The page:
Sumeet is Assistant Professor in Neuroradiology at Rush University, Chicago. He showed very interesting cases as examples to demonstrate various vascular pathologies. All the images in this blog and the subsequent one are also contributed by him; a huge thanks!
Case no.1: Intracranial atherosclerotic disease – 54 yr old male, presenting with R sided weakness, prior strokes, k/c/o HTN, DM.
Small lacunar infarcts occur due to small vessel disease, wedge shaped peripheral infarcts are usually due to embolism, watershed infarcts occur due to global hypotension and associated carotid plaques, and large arterial territory infarcts are seen in complete vessel occlusion.
Apart from routine MRA, Vessel Wall Imaging (VWI) may be performed in cases where there are other differentials (discussed below); culprit atherosclerotic plaques may demonstrate eccentric enhancement.
High resolution vessel wall imaging (A & B) shows eccentric enhancement involving the inferior wall of the cavernous left internal carotid artery and minimal concentric enhancement on the right.
Case no. 2: Moyamoya disease
Coronal MIP CT angiogram (A) and right carotid injection DSA (B) showing bilateral severe ICA & MCA narrowing with puff of smoke appearance. Oblique MIP CT angiogram of the neck showing champagne-bottle neck sign seen in advanced cases of Moyamoya disease.
The classic puff-of-smoke appearance of lenticulostriate & thalamostriate collaterals is seen on DSA. Equivalent collateral vessels may be seen on CTA/MRI.
Presence of Champagne bottle neck sign of ICA in the neck suggests a more severe disease and worse prognosis. Please read the AJNR article below for more details.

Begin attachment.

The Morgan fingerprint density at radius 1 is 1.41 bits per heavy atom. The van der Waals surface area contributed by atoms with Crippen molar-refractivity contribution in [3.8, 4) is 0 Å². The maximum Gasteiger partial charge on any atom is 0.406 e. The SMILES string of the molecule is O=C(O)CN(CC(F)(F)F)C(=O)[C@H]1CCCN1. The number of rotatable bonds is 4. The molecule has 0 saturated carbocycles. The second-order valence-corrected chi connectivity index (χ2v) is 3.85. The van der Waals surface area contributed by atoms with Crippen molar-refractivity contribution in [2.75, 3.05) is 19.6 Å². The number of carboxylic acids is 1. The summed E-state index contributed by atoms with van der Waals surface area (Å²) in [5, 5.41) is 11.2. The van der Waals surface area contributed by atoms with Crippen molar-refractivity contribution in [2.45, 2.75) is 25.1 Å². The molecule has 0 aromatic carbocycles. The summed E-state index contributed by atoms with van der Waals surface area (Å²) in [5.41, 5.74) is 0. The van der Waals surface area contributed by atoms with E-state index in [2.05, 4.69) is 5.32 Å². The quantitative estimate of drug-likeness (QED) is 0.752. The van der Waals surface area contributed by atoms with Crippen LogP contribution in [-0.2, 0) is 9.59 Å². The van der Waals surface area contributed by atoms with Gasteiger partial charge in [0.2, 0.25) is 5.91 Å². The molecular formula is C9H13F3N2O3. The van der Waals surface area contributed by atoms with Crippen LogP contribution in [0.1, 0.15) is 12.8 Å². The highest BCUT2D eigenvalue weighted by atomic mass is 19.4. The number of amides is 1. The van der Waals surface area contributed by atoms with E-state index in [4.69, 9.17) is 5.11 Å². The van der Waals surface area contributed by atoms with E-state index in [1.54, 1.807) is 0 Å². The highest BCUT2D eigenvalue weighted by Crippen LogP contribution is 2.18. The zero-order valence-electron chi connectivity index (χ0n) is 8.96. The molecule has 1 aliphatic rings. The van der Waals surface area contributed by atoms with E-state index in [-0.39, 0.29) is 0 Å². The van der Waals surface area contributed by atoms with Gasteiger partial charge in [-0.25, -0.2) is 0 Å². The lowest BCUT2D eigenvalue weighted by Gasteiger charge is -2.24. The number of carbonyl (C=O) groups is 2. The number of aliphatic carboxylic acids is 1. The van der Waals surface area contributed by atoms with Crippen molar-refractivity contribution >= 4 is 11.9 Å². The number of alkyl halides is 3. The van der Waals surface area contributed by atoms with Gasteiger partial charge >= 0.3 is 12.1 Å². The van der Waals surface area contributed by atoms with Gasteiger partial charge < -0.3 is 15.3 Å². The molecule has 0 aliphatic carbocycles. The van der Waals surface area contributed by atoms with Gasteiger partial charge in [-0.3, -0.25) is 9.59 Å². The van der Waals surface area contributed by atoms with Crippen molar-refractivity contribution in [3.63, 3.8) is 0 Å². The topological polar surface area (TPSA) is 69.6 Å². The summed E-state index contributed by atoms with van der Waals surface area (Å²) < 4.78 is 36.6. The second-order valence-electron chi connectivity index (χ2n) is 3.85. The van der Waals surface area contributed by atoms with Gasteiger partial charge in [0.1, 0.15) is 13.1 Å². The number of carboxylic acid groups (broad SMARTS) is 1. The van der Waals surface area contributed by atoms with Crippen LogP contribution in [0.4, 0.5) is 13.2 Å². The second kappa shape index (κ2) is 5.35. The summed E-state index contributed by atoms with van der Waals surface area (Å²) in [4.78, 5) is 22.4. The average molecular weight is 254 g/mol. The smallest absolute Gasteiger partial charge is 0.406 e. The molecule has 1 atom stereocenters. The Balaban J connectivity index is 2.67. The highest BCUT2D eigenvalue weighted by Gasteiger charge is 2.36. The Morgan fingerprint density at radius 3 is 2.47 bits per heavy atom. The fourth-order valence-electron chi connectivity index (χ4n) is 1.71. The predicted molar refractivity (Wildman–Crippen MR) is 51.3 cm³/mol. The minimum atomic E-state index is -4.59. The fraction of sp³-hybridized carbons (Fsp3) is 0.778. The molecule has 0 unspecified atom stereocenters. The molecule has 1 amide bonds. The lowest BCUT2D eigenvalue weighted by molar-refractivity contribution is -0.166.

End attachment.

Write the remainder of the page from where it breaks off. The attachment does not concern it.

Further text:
Case no. 3: Arterial dissection – c/o vertigo with history of minor neck manipulation
B/L cerebellar hemispheres infarcts (images not shown) due to arterial dissection seen in the case.
Coronal post contrast MRA (A) shows tapered narrowing and occlusion of the right vertebral artery. Axial T2 weighted (B) and axial black blood T1 weighted (C) images show absence of flow void and T1 hyperintensity in the right V2 segment respectively.
Most common presenting complaint is neck pain. CTA/ MRA may detect it. Black blood sequence will demonstrate an eccentric intramural T1 hyperintensity, which represents subacute dissected blood.
Importantly, as the patient may complain of neck pain and not focal neurological deficit; the first investigation performed may be an MRI of the cervical spine! Hence, always look at the vertebral artery flow void in all cervical spine patients.
Case no. 4: CNS Vasculitis – 54yr/F, presents with headache and focal deficit.
Axial DWI (A) and FLAIR (B) images show an acute infarct in the right centrum semiovale and multiple remote infarcts in bilateral periventricular white matter.